When all that was pulled together on a spreadsheet, it was clear that neither the computer modernization nor the acquisition could be done if the bonuses were paid out. When she realized this, the CEO groaned. “Listen,” she said to herself, “Anne is in a new home she can’t afford. Her mortgage is too big, and she had to borrow from our Mom to make it into the house. Charlie’s wife expects the good life. She insisted on a fancy $30,000 sport utility vehicle instead of an $18,000 car. Debra has been famous her whole life for spending every dime. All her credit cards are usually ‘maxed out.’”

Barbara knew that she would have to involve all the shareholders in the decision on whether to invest the pre-tax profits or pay them out in bonuses. To frame the decision properly, she had to place it in a larger context. In this case, the question of whether bonuses were appropriate in this particular year—and the details of how much should be paid to whom—was secondary to the question of a more general policy on the use of profits. Both options had to be discussed.

Barbara prepared a grid to be used as a basis of discussion that showed the business and personal needs of the six siblings. The grid also showed the salaries of the six siblings compared with the market rate for the jobs they were doing. One revelation that might be pertinent to the discussion was that three of them were overpaid.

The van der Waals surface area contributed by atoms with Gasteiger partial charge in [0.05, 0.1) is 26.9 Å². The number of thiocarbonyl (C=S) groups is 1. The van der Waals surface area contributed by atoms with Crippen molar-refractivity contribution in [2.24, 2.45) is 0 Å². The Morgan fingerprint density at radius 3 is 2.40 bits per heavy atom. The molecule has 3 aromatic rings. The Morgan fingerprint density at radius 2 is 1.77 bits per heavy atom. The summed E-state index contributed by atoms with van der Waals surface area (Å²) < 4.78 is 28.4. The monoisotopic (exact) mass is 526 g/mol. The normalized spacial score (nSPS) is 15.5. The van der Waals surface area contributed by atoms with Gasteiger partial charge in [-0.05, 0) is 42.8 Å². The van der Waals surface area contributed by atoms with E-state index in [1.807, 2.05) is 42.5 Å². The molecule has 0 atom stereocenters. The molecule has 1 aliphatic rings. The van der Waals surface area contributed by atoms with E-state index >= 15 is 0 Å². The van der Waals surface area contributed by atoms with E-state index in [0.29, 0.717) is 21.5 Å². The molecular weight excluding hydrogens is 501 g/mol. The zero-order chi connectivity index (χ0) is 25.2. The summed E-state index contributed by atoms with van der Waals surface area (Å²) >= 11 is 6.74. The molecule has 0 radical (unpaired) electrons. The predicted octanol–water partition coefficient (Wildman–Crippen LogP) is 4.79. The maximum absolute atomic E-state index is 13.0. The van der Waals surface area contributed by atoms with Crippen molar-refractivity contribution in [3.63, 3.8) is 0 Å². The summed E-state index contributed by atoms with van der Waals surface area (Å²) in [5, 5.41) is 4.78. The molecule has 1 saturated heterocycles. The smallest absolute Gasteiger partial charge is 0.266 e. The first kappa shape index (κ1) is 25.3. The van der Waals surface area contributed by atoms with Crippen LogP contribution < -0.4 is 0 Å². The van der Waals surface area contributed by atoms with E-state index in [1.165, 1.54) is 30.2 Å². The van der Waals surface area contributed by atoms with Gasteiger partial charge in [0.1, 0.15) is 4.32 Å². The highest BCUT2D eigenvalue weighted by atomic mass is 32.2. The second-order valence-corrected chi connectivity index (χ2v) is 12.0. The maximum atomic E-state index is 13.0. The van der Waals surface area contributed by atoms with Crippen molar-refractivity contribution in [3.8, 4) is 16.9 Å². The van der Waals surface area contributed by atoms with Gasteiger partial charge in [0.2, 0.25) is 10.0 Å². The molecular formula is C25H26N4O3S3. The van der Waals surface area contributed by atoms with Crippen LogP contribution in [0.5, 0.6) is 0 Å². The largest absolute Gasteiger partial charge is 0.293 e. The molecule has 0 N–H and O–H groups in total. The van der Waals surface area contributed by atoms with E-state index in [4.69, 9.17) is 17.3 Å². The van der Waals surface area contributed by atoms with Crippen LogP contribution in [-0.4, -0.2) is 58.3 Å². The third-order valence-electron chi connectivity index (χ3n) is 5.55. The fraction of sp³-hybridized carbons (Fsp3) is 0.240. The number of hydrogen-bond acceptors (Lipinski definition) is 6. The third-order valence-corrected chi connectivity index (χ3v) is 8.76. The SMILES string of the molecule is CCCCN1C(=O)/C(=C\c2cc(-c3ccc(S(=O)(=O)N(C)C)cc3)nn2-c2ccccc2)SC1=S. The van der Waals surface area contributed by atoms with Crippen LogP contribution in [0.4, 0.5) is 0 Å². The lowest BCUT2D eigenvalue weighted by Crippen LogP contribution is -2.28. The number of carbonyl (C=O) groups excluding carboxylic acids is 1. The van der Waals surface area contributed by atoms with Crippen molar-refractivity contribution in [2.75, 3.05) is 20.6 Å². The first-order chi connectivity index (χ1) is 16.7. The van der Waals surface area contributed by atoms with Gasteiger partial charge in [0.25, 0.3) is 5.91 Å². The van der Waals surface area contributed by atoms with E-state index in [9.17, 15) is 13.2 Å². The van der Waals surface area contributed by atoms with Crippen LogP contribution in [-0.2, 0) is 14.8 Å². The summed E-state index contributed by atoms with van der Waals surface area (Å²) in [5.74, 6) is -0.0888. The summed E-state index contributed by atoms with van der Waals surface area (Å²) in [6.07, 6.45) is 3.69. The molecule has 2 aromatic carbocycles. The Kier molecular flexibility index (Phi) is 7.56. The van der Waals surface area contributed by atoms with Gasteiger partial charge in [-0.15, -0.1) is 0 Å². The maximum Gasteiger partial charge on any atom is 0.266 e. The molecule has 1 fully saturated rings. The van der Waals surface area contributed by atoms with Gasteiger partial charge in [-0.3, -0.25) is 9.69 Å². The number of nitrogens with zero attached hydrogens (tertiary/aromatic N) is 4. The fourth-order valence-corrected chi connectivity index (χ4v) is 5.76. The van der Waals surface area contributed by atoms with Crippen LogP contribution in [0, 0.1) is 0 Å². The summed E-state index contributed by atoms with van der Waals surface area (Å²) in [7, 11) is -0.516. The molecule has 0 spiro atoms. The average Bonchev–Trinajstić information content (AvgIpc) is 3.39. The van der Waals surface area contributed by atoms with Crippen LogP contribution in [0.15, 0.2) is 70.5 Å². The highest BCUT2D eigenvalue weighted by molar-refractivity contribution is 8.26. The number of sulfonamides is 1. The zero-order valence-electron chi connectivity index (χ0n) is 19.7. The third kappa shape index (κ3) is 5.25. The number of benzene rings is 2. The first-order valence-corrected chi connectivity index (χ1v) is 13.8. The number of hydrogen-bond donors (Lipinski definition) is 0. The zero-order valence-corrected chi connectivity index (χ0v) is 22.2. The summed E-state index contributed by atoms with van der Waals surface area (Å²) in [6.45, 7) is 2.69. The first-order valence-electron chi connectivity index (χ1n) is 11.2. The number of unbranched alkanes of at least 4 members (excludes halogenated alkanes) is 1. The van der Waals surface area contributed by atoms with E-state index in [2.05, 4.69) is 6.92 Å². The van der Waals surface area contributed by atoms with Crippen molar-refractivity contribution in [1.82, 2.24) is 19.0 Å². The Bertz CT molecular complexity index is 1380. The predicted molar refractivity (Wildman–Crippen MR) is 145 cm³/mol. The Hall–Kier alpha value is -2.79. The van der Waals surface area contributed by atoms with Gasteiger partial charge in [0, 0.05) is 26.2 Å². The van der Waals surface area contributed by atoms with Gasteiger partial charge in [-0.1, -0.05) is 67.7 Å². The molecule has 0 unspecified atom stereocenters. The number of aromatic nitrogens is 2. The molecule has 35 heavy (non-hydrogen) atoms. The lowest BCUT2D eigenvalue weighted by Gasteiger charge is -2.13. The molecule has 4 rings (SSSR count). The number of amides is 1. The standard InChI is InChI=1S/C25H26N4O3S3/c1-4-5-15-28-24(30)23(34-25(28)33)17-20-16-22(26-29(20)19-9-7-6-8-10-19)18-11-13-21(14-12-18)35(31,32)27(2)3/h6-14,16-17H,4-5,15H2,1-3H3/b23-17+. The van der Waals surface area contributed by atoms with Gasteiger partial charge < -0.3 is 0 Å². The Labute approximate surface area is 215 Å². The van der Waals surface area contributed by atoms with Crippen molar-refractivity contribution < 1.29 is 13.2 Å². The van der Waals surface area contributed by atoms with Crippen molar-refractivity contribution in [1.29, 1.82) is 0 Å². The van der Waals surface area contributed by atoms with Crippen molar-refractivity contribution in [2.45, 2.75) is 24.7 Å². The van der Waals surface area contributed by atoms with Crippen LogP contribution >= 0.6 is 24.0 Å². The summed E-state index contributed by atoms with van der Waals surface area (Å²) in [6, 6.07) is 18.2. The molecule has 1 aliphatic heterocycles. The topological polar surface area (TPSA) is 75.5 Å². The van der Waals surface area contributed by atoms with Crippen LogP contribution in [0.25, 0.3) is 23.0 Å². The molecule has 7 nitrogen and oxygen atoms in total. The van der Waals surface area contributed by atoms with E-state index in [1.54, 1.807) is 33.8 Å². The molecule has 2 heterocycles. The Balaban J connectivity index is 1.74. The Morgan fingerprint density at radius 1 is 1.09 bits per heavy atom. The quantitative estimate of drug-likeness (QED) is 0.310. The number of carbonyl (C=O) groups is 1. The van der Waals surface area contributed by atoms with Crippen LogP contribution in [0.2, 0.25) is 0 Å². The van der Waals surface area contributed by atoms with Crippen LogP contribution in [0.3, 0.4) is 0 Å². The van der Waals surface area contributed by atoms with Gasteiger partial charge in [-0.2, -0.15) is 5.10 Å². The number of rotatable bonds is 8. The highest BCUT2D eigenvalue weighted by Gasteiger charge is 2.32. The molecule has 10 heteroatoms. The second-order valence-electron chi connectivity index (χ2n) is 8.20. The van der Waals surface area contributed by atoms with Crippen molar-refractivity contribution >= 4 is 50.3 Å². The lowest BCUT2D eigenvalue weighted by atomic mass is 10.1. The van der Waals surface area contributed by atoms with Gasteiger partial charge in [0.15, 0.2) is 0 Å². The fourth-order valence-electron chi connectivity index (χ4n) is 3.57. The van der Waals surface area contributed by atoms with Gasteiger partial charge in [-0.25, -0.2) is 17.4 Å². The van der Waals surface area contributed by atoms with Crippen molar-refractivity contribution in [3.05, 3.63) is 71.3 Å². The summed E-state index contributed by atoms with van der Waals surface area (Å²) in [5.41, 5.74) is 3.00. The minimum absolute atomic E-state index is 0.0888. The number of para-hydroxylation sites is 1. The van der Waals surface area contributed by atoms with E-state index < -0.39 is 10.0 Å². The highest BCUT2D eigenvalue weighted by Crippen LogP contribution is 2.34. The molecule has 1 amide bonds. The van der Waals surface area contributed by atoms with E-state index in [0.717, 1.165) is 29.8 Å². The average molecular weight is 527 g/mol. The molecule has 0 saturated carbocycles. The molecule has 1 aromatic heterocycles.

When Barbara presented the capital-needs summary to the shareholders, a lively discussion ensued. As often happens in such situations, when family members are divided, help comes from unexpected quarters. Debra—she of the maxed-out credit cards—made an impassioned speech. “We have to leave all this money in the business so we can grow,” she argued. “All of us have to tighten our belts. If Anne gets in a jam handling her mortgage, we’ll have to give her enough of a salary advance to get through.”

Debra’s plea carried the day. The shareholders agreed to forgo bonuses and instead put the money in a capital fund. However, decisions made at a conference table have to be carried out in an often disorderly world. So we did a “potential-problem analysis.” Three possible snags to the plan were identified: The family members felt spouses who were not present might oppose it; they also had to make sure supplier and consultant fees were affordable; and they had to make certain that they could get bank financing for the plan. The family then talked about how they would deal with any obstacles arising from these three sources.

The following week the shareholders all sold the decision to their spouses. Barbara, meanwhile, secured quotes from suppliers who would upgrade the company’s computer systems. She distributed copies of the planned proposal to their bank and identified two other sources of additional funding if the bank was not receptive.

Family businesses, I have found, make large numbers of poor decisions because they do not take the time and effort to frame them properly and examine methodically the consequences of the options. This can become a prickly problem if a choice must be made between the financial needs of the business and those of family members. It would have been easy for Barbara to just pay out the bonus money. Certainly, that decision would have gotten warm support from the shareholders. By systematically focusing the shareholders’ attention on the firm’s long-term financial needs—and forging a consensus on the ultimate decision—she increased the odds that the company will survive and perhaps one day pay out even more substantial bonuses.


James E. Barrett heads the family business practice of Cresheim Consultants in Philadelphia.